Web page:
Dozens of times over the last decade NASA scientists have launched laser beams at a reflector the size of a paperback novel about 240,000 miles (385,000 kilometers) away from Earth. They announced today, in collaboration with their French colleagues, that they received signal back for the first time, an encouraging result that could enhance laser experiments used to study the physics of the universe.

Main Belt asteroid Psyche might be the remnant of a planet that never fully formed

New 2-D and 3-D computer modeling of impacts on the asteroid Psyche, the largest Main Belt asteroid, indicate it is probably metallic and porous in composition, something like a flying cosmic rubble pile. Knowing this will be critical to NASA's forthcoming asteroid mission, Psyche: Journey to a Metal World, that launches in 2022.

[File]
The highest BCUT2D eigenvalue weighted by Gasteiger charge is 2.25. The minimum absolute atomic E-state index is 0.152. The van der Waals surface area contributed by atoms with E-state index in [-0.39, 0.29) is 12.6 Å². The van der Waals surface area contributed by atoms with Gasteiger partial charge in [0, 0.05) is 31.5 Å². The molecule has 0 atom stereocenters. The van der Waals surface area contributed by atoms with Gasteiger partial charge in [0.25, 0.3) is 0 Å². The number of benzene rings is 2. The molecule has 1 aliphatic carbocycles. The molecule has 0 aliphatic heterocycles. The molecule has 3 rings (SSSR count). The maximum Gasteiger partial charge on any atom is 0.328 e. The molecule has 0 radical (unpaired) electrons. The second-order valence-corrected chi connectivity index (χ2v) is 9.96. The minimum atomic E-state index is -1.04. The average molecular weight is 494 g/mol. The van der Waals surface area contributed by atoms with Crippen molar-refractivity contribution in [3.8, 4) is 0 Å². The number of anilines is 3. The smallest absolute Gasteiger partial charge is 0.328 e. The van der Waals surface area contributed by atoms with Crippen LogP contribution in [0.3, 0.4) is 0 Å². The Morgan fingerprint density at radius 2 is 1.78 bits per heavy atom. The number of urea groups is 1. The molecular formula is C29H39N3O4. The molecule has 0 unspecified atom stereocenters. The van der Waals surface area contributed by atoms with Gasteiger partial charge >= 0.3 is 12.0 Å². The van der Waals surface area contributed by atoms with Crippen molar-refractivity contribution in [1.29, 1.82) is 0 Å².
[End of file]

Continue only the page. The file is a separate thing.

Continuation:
Classifying galaxies with artificial intelligence

Astronomers have applied artificial intelligence (AI) to ultra-wide field-of-view images of the distant Universe captured by the Subaru Telescope, and have achieved a very high accuracy for finding and classifying spiral galaxies in those images. This technique, in combination with citizen science, is expected to yield further discoveries in the future.

NASA's planet Hunter completes its primary mission

On July 4, NASA's Transiting Exoplanet Survey Satellite (TESS) finished its primary mission, imaging about 75% of the starry sky as part of a two-year-long survey. In capturing this giant mosaic, TESS has found 66 new exoplanets, or worlds beyond our solar system, as well as nearly 2,100 candidates astronomers are working to confirm.

Broken cable damages giant radio telescope in Puerto Rico

A broken cable caused severe damage at Puerto Rico's Arecibo Observatory, causing a suspension of operations for one of the world's largest single-dish radio telescopes, officials said Tuesday.

Technology news

A machine learning processing engine to build flexible devices with odor recognition capabilities